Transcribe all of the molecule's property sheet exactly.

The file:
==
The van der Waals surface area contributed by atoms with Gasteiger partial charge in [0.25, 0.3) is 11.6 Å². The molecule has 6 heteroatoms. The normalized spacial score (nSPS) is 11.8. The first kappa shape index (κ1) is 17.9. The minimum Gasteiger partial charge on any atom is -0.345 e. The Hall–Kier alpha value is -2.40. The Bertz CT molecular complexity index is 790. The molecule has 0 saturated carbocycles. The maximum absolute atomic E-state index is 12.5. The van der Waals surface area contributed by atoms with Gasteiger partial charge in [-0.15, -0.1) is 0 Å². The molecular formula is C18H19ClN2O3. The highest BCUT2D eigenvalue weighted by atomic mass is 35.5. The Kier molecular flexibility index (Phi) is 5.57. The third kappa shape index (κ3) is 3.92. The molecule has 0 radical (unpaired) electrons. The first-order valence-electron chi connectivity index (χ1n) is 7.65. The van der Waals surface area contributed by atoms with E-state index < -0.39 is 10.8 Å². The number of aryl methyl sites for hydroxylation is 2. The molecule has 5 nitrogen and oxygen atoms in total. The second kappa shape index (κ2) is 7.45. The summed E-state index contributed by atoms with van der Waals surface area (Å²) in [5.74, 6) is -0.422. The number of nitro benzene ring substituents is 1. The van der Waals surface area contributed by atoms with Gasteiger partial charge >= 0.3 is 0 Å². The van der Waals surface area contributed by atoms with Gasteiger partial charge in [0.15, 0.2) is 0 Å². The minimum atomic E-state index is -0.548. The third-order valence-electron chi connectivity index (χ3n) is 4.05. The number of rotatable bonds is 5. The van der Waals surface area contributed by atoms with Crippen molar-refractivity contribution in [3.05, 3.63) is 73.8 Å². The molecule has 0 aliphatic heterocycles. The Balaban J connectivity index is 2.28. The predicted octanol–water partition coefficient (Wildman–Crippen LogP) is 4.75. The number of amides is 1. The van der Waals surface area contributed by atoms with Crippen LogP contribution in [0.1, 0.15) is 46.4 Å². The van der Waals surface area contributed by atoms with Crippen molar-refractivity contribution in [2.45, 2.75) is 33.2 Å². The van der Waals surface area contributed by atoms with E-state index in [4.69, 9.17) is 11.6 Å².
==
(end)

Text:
The van der Waals surface area contributed by atoms with Gasteiger partial charge in [0.25, 0.3) is 11.6 Å². The molecule has 6 heteroatoms. The normalized spacial score (nSPS) is 11.8. The first kappa shape index (κ1) is 17.9. The minimum Gasteiger partial charge on any atom is -0.345 e. The Hall–Kier alpha value is -2.40. The Bertz CT molecular complexity index is 790. The molecule has 0 saturated carbocycles. The maximum absolute atomic E-state index is 12.5. The van der Waals surface area contributed by atoms with Gasteiger partial charge in [-0.15, -0.1) is 0 Å². The molecular formula is C18H19ClN2O3. The highest BCUT2D eigenvalue weighted by atomic mass is 35.5. The Kier molecular flexibility index (Phi) is 5.57. The third kappa shape index (κ3) is 3.92. The molecule has 0 radical (unpaired) electrons. The first-order valence-electron chi connectivity index (χ1n) is 7.65. The van der Waals surface area contributed by atoms with E-state index < -0.39 is 10.8 Å². The number of aryl methyl sites for hydroxylation is 2. The molecule has 5 nitrogen and oxygen atoms in total. The second kappa shape index (κ2) is 7.45. The summed E-state index contributed by atoms with van der Waals surface area (Å²) in [5.74, 6) is -0.422. The number of nitro benzene ring substituents is 1. The van der Waals surface area contributed by atoms with Gasteiger partial charge >= 0.3 is 0 Å². The van der Waals surface area contributed by atoms with Gasteiger partial charge in [0.15, 0.2) is 0 Å². The minimum atomic E-state index is -0.548. The third-order valence-electron chi connectivity index (χ3n) is 4.05. The number of rotatable bonds is 5. The van der Waals surface area contributed by atoms with Crippen molar-refractivity contribution in [3.05, 3.63) is 73.8 Å². The molecule has 0 aliphatic heterocycles. The Balaban J connectivity index is 2.28. The predicted octanol–water partition coefficient (Wildman–Crippen LogP) is 4.75. The number of amides is 1. The van der Waals surface area contributed by atoms with Crippen LogP contribution in [0.1, 0.15) is 46.4 Å². The van der Waals surface area contributed by atoms with Crippen molar-refractivity contribution in [2.45, 2.75) is 33.2 Å². The van der Waals surface area contributed by atoms with E-state index in [4.69, 9.17) is 11.6 Å².